Anghami Says They’re Juggling Multiple Investment and Acquisition Offers

Anghami, the leading music-streaming service for residents of North Africa and the Middle East, claims to be fielding multiple equity-investment offers and acquisition proposals.

In a recent interview, Anghami co-founder Elie Habib confirmed previous reports that his company is evaluating investment and buyout bids. Specifically, Habib said that Anghami has “been approached by multiple parties” and that he and other company officials are “contemplating” the suggested agreements.

However, while Habib made clear that he is open to closing a buyout deal, he also said, “We’re not going to sell out just to sell out,” before reiterating that potential purchasers must be committed to assuring the platform’s long-term success.

Lastly, Habib stated that he and Eddy Maroun (Anghami’s co-founder and CEO) are in no hurry to sell, as their streaming service is one of the few to have already achieved profitability.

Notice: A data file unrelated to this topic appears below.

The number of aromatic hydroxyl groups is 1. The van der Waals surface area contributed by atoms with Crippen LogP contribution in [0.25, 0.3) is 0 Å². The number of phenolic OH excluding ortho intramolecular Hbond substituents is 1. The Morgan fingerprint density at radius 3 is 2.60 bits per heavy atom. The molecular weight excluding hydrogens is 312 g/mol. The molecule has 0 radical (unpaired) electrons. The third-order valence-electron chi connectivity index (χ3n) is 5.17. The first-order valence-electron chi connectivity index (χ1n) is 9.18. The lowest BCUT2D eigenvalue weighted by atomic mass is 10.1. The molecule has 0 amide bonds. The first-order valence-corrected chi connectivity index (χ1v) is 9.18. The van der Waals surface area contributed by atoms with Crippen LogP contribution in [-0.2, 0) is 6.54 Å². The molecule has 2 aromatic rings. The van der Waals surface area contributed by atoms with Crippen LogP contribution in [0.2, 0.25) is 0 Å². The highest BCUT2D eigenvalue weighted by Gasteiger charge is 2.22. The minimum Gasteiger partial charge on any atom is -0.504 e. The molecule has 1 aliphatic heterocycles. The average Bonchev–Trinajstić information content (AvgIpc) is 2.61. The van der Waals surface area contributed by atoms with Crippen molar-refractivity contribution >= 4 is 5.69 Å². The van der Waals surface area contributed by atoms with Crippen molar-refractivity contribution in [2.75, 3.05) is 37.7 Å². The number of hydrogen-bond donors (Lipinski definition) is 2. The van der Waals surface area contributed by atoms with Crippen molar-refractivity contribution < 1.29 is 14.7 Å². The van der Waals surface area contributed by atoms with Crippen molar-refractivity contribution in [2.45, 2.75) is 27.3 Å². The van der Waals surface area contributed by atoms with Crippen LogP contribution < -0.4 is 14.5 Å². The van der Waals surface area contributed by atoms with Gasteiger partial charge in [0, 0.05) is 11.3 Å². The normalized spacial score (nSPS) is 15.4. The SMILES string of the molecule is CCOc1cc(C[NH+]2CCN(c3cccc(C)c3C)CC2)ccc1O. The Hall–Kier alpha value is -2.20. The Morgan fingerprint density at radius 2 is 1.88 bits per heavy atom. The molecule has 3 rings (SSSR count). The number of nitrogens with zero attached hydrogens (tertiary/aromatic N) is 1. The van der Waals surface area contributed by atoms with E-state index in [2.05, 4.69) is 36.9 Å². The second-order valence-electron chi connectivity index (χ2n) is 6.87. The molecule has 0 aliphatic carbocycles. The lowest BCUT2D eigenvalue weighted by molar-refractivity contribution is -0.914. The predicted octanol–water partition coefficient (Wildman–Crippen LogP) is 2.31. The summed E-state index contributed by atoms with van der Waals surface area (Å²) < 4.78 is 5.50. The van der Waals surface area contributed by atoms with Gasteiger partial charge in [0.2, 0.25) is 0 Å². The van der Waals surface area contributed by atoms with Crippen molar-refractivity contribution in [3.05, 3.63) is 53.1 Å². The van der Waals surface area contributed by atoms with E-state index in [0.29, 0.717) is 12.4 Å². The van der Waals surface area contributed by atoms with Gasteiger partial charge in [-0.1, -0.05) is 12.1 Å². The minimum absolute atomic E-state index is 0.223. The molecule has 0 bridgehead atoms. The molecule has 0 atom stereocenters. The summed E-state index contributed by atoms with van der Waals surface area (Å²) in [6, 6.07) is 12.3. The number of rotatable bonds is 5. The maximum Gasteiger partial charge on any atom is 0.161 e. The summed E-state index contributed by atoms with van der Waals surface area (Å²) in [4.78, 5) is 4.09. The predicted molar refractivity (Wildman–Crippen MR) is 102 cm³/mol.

With approximately 73 million users and 31 million songs to its credit, Anghami has reportedly been offered somewhere around $400 million to sell. The brand was founded in 2012 and, as the first legal music streaming service in the Arab world, has inked a number of high-profile, growth-minded deals.

The region’s independent record companies quickly jumped at the opportunity to promote their songs to millions of listeners, as did the Big Three record labels.

The Lebanon-based company then reached agreements with cell phone service providers (who were eager to form partnerships and to cut back on piracy) and other media brands, gaining additional popularity as the Middle Eastern and Northern African music industries grew. (For instance, Anghami has been prominently featured on Arab Idol.)

Like Spotify, Anghami offers both free and paid versions; the latter comes ad-free and allows users to download songs and play them offline, in addition to importing music from non-Anghami sources.

Also Read:  Spotify Reportedly Paid $250 Million for Podcast Platform The Ringer

Earlier this month, it was reported that India’s largest music streaming service, Gaana, had secured over 150 million subscribers and a top position in the country. All signs indicate that emerging markets are becoming increasingly lucrative for streaming services, though global heavyweights like Spotify and Apple Music are struggling to establish front-running positions.

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